Well, I say the one problem is that he has become very polarizing for the base of the Party. Now, he’s got a pure base of thirty-five per cent, maybe even as high as forty per cent. And if it was just a primary between former President Trump and another candidate, I believe he would not be successful. But, as long as there are multiple candidates running, former President Trump probably will be successful.

So, your concern is not so much with his policies or his ideas. It’s more that you think he’s polarizing?

Well, I think, yes. “Polarizing” may not be the right word.

Maybe not.

Right now the Republican Party is divided on a lot of principles. The biggest problem that has really caused Trump to lose the majority of the base of Republicans is, of course, January 6th. And then his willingness to continue to say that he won the 2020 election. Those two things have really caused many Republicans to say that they have had enough of former President Trump. I think if he would come out and say, “Look, 2020 is over—I lost, but I’m going to come back in 2024 and run and put my same agenda in place,” he probably would win some additional support back.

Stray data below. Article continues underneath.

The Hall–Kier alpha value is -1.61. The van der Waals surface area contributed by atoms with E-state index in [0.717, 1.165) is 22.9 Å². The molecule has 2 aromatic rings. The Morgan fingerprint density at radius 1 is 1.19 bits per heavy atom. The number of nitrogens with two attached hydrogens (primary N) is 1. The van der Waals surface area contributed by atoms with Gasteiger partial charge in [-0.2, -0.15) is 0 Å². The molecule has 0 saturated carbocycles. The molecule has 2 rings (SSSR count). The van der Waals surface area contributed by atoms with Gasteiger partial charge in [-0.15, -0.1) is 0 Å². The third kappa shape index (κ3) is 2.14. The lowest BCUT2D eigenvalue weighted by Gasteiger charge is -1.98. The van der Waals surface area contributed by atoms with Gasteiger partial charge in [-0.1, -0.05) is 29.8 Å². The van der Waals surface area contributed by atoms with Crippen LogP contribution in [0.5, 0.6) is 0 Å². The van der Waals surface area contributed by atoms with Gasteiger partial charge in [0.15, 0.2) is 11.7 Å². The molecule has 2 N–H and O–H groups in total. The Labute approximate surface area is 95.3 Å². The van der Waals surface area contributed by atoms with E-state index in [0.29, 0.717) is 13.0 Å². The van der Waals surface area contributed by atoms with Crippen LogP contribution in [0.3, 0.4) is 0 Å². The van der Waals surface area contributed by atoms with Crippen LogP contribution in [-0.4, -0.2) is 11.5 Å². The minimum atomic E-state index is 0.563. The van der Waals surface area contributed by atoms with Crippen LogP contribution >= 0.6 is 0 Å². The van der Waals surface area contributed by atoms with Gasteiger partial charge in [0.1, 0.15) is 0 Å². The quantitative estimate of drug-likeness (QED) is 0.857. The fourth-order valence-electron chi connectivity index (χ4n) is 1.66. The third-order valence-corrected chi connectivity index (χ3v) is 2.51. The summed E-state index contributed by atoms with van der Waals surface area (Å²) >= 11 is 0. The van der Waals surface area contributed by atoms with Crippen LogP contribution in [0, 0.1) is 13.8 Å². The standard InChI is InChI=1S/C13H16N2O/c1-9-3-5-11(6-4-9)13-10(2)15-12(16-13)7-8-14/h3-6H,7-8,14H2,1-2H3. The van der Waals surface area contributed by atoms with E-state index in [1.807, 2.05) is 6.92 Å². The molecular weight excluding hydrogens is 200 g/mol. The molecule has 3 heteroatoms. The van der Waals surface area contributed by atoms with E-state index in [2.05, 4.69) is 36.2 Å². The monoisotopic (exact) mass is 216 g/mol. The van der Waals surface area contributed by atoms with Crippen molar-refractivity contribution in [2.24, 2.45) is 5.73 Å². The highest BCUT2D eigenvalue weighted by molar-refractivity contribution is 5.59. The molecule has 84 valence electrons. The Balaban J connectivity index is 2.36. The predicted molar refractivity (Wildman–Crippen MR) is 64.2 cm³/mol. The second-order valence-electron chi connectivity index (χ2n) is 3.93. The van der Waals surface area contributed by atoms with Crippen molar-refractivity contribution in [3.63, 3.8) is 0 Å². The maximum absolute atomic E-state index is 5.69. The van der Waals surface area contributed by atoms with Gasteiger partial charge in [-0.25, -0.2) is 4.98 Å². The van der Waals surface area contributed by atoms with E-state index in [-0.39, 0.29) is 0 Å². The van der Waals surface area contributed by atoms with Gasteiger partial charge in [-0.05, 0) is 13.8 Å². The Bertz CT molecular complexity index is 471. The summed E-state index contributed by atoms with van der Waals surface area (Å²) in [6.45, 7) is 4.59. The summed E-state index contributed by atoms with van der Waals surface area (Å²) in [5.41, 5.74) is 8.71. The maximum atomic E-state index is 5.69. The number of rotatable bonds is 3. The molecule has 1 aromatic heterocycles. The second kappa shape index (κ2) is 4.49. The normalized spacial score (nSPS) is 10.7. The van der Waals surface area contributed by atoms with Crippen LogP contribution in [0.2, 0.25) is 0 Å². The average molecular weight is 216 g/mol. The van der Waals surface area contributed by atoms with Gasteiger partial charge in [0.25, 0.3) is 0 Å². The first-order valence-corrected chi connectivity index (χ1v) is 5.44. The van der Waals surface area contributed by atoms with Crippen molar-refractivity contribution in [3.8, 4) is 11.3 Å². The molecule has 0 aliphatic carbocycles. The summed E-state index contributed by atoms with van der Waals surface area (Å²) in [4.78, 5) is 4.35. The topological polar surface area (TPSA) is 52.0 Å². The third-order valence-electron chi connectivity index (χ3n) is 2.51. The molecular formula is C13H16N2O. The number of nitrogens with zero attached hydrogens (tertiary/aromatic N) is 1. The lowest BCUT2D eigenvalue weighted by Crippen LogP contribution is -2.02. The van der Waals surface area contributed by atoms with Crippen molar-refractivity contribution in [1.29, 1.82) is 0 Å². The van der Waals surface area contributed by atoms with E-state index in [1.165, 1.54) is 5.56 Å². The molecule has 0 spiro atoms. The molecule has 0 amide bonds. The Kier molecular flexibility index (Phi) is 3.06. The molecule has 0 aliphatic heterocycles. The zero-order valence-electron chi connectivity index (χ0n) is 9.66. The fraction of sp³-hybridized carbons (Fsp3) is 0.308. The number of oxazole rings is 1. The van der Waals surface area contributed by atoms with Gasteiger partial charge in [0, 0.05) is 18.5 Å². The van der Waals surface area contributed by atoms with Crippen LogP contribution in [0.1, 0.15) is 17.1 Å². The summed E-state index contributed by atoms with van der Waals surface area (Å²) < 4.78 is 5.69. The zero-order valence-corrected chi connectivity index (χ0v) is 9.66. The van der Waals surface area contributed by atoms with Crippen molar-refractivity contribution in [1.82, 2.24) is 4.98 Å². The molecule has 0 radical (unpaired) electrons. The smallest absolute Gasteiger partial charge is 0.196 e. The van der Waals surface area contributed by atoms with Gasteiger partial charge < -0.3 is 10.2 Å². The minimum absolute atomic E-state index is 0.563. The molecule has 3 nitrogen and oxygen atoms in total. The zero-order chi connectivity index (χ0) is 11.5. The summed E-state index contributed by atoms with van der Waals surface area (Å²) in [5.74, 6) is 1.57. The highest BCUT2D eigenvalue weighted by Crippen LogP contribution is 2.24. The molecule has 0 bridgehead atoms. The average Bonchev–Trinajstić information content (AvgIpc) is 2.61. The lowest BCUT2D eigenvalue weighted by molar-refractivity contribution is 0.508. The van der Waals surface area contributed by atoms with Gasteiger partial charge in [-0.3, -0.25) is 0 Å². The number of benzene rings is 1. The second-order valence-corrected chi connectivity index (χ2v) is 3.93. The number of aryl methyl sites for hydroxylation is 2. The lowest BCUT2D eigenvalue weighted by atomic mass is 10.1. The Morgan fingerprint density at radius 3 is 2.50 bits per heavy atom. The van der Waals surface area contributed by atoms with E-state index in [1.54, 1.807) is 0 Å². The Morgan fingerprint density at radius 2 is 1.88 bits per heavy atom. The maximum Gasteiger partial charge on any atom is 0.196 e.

Are these your concerns? Are you saying, “I, former congressman Jim Renacci, am concerned that our President tried to foment a coup?” Or are you saying, “Other people might have those concerns, so we in the Party establishment need to be concerned about that”?